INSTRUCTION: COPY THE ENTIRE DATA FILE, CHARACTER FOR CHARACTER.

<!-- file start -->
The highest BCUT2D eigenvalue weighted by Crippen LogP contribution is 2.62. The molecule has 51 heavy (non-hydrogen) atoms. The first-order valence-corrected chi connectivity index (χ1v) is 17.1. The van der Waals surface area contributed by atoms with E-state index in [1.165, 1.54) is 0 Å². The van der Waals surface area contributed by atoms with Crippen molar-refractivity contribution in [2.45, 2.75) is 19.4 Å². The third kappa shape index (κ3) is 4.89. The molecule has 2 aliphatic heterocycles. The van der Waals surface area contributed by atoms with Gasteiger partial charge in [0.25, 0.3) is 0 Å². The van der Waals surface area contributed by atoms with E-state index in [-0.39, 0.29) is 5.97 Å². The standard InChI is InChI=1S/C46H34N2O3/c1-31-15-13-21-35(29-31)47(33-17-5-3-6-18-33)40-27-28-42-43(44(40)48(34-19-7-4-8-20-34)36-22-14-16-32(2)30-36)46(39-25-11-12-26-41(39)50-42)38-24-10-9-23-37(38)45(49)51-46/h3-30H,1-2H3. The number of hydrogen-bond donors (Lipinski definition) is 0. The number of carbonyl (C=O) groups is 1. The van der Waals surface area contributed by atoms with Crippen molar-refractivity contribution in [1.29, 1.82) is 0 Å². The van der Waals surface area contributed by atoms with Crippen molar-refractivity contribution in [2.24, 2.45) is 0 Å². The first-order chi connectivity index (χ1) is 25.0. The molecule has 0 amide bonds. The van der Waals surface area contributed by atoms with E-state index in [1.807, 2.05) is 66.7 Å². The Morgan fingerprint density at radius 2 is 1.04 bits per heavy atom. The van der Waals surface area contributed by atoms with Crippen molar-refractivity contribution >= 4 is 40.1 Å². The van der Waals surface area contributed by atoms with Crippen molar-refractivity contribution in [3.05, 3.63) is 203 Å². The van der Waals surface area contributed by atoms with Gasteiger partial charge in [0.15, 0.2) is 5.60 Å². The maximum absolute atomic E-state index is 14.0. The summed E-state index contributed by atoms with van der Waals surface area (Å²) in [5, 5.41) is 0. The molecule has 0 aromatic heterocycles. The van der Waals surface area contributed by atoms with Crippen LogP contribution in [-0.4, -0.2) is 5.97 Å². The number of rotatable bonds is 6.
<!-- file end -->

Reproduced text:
The highest BCUT2D eigenvalue weighted by Crippen LogP contribution is 2.62. The molecule has 51 heavy (non-hydrogen) atoms. The first-order valence-corrected chi connectivity index (χ1v) is 17.1. The van der Waals surface area contributed by atoms with E-state index in [1.165, 1.54) is 0 Å². The van der Waals surface area contributed by atoms with Crippen molar-refractivity contribution in [2.45, 2.75) is 19.4 Å². The third kappa shape index (κ3) is 4.89. The molecule has 2 aliphatic heterocycles. The van der Waals surface area contributed by atoms with Gasteiger partial charge in [0.25, 0.3) is 0 Å². The van der Waals surface area contributed by atoms with E-state index in [-0.39, 0.29) is 5.97 Å². The standard InChI is InChI=1S/C46H34N2O3/c1-31-15-13-21-35(29-31)47(33-17-5-3-6-18-33)40-27-28-42-43(44(40)48(34-19-7-4-8-20-34)36-22-14-16-32(2)30-36)46(39-25-11-12-26-41(39)50-42)38-24-10-9-23-37(38)45(49)51-46/h3-30H,1-2H3. The number of hydrogen-bond donors (Lipinski definition) is 0. The number of carbonyl (C=O) groups is 1. The van der Waals surface area contributed by atoms with Crippen molar-refractivity contribution in [1.29, 1.82) is 0 Å². The van der Waals surface area contributed by atoms with Crippen molar-refractivity contribution in [2.24, 2.45) is 0 Å². The first-order chi connectivity index (χ1) is 25.0. The molecule has 0 amide bonds. The van der Waals surface area contributed by atoms with E-state index in [1.807, 2.05) is 66.7 Å². The Morgan fingerprint density at radius 2 is 1.04 bits per heavy atom. The van der Waals surface area contributed by atoms with Crippen molar-refractivity contribution >= 4 is 40.1 Å². The van der Waals surface area contributed by atoms with Crippen molar-refractivity contribution in [3.05, 3.63) is 203 Å². The van der Waals surface area contributed by atoms with Gasteiger partial charge in [0.15, 0.2) is 5.60 Å². The maximum absolute atomic E-state index is 14.0. The summed E-state index contributed by atoms with van der Waals surface area (Å²) in [5, 5.41) is 0. The molecule has 0 aromatic heterocycles. The van der Waals surface area contributed by atoms with Crippen LogP contribution in [-0.4, -0.2) is 5.97 Å². The number of rotatable bonds is 6.